History of the Jews in Burma

History of the Jews in Burma

The first recorded Jew in the country was Solomon Gabirol, who served as a commander in the army of King Aungpaya in the 18th century. [ [http://www.thingsasian.com/stories-photos/2912 Secret Yangon II: The Lost Tribe: ThingsAsian ] ]

In the 19th century, Jewish merchants from India began establishing sizable communities in Rangoon and Mandalay. This included Baghdadi Jews, Cochin Jews, and the Bene Israel. Under British rule, the local Jewish communiy prospered with small businesses, and trading in cotton and rice. [McDonald-Gibson, Charlotte "Myanmar Jews count on tourism" Globe and Mail 12/02/2006 http://www.theglobeandmail.com/servlet/story/LAC.20061202.SYNAGOGUE02/TPStory/specialTravel] With the Japanese invasion in 1942, many Jews fled to India. Though the Japanese were allies of the Nazis, they did not have any particular antipathy towards the Jews. At the same time, they viewed the local Jews with suspicion as a pro-British and a "European" group. Following naitonalization of businesses in the 1960s, the community suffered further decline, with many members moving to other countries. [Mydans, Seth "Yangon Journal; Burmese Jew Shoulders Burden of His Heritage " New York Times 7/23/2002] The country's last rabbi left in 1969.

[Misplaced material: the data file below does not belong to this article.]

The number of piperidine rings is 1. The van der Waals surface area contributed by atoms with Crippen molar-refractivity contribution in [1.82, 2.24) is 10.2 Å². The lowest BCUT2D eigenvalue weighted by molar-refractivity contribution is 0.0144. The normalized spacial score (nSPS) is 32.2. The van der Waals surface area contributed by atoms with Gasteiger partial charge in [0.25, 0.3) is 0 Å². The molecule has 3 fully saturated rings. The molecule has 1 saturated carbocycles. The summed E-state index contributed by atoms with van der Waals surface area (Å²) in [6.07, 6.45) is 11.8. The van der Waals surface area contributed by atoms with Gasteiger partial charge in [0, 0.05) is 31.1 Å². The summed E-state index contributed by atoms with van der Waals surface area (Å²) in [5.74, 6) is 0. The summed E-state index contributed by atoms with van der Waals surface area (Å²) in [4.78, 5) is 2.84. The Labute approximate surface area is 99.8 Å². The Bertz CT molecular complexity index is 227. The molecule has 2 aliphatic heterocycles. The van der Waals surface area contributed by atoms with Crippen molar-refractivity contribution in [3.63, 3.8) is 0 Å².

As of 2002, only 20 Jews remained in Yangon, the capital city. Most Burmese Jews have immigrated to Israel. [Mydans, Seth "Yangon Journal; Burmese Jew Shoulders Burden of His Heritage " New York Times 7/23/2002] The local Jews use the Musmeah Yeshua synagogue, but it rarely draws the required quorum of men for a full religious service. Often, employees of the Israeli embassy help synagogue keeper Moses Samuel maintain regular service.

In the north of Burma, on the Indian border, the Mizo people, who are ethnically descended from Tibet have taken on the belief that they descend from the lost tribe of Menashe, based on certain traditions shared with Judaism. Those who have converted intend to immigrate to Israel. Many have embraced Orthodox Judaism and have settled in Judea, Samaria, and Gush Katif. They are known as the Bnei Menashe.

Burma is the first Asian nation to recognize Israel and maintains diplomatic relations with the Jewish state. Israel opened its first diplomatic mission in Yangon in 1953, and in 1957 it became an embassy. Both nations shared a socialist outlook in their early years and held extensive contacts between their respective leaders. [ Freedman Cerna, Ruth "Almost Englishmen: Baghdadi Jews in British Burma" P. 122]


Almost Englishmen: Baghdadi Jews in British Burma" Lexington Books, 2007

External links

* [http://www.ynetnews.com/articles/0,7340,L-3456045,00.html Myanmar's Jews live in fear; Ynetnews; October 3, 2007]
* [http://www.theglobeandmail.com/servlet/story/LAC.20061202.SYNAGOGUE02/TPStory/specialTravel Myanmar Jews count on tourism; globeandmail.com; December 2, 2006]
* [http://www.ibiblio.org/obl/reg.burma/archives/199511/msg00200.html Burma Last Jews Struggling to Preserve Synagogue; BurmaNet News; November 27, 1995]
* Mydans, Seth "Yangon Journal; Burmese Jew Shoulders Burden of His Heritage " New York Times 7/23/2002

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